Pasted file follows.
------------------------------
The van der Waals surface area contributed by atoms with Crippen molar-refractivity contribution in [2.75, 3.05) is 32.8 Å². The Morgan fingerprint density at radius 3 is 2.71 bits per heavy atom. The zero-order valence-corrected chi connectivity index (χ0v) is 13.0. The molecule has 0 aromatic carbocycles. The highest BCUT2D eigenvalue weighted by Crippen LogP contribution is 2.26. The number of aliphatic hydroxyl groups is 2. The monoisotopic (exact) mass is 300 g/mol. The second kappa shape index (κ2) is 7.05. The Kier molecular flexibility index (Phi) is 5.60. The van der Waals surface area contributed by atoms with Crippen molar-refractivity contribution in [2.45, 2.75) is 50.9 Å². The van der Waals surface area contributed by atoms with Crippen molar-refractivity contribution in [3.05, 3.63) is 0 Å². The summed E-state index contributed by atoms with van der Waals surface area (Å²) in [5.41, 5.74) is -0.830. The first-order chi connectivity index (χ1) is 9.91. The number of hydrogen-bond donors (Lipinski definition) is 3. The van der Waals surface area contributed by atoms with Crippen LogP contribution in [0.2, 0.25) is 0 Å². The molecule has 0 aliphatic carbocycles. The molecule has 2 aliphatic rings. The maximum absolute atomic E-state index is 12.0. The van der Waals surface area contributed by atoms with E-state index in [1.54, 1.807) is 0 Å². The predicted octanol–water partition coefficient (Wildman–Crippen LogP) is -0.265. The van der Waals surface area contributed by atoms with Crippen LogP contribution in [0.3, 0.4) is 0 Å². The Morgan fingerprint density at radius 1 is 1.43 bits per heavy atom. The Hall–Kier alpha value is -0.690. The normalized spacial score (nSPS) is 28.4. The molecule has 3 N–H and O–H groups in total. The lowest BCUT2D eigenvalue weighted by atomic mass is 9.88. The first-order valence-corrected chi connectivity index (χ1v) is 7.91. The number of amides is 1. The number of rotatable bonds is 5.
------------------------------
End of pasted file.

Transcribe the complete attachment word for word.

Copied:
The van der Waals surface area contributed by atoms with Crippen molar-refractivity contribution in [2.75, 3.05) is 32.8 Å². The Morgan fingerprint density at radius 3 is 2.71 bits per heavy atom. The zero-order valence-corrected chi connectivity index (χ0v) is 13.0. The molecule has 0 aromatic carbocycles. The highest BCUT2D eigenvalue weighted by Crippen LogP contribution is 2.26. The number of aliphatic hydroxyl groups is 2. The monoisotopic (exact) mass is 300 g/mol. The second kappa shape index (κ2) is 7.05. The Kier molecular flexibility index (Phi) is 5.60. The van der Waals surface area contributed by atoms with Crippen molar-refractivity contribution in [2.45, 2.75) is 50.9 Å². The van der Waals surface area contributed by atoms with Crippen molar-refractivity contribution in [3.05, 3.63) is 0 Å². The summed E-state index contributed by atoms with van der Waals surface area (Å²) in [5.41, 5.74) is -0.830. The first-order chi connectivity index (χ1) is 9.91. The number of hydrogen-bond donors (Lipinski definition) is 3. The van der Waals surface area contributed by atoms with Crippen LogP contribution in [0.2, 0.25) is 0 Å². The molecule has 0 aliphatic carbocycles. The molecule has 2 aliphatic rings. The maximum absolute atomic E-state index is 12.0. The van der Waals surface area contributed by atoms with E-state index in [1.54, 1.807) is 0 Å². The predicted octanol–water partition coefficient (Wildman–Crippen LogP) is -0.265. The van der Waals surface area contributed by atoms with Crippen LogP contribution in [0.3, 0.4) is 0 Å². The Morgan fingerprint density at radius 1 is 1.43 bits per heavy atom. The Hall–Kier alpha value is -0.690. The normalized spacial score (nSPS) is 28.4. The molecule has 3 N–H and O–H groups in total. The lowest BCUT2D eigenvalue weighted by atomic mass is 9.88. The first-order valence-corrected chi connectivity index (χ1v) is 7.91. The number of amides is 1. The number of rotatable bonds is 5.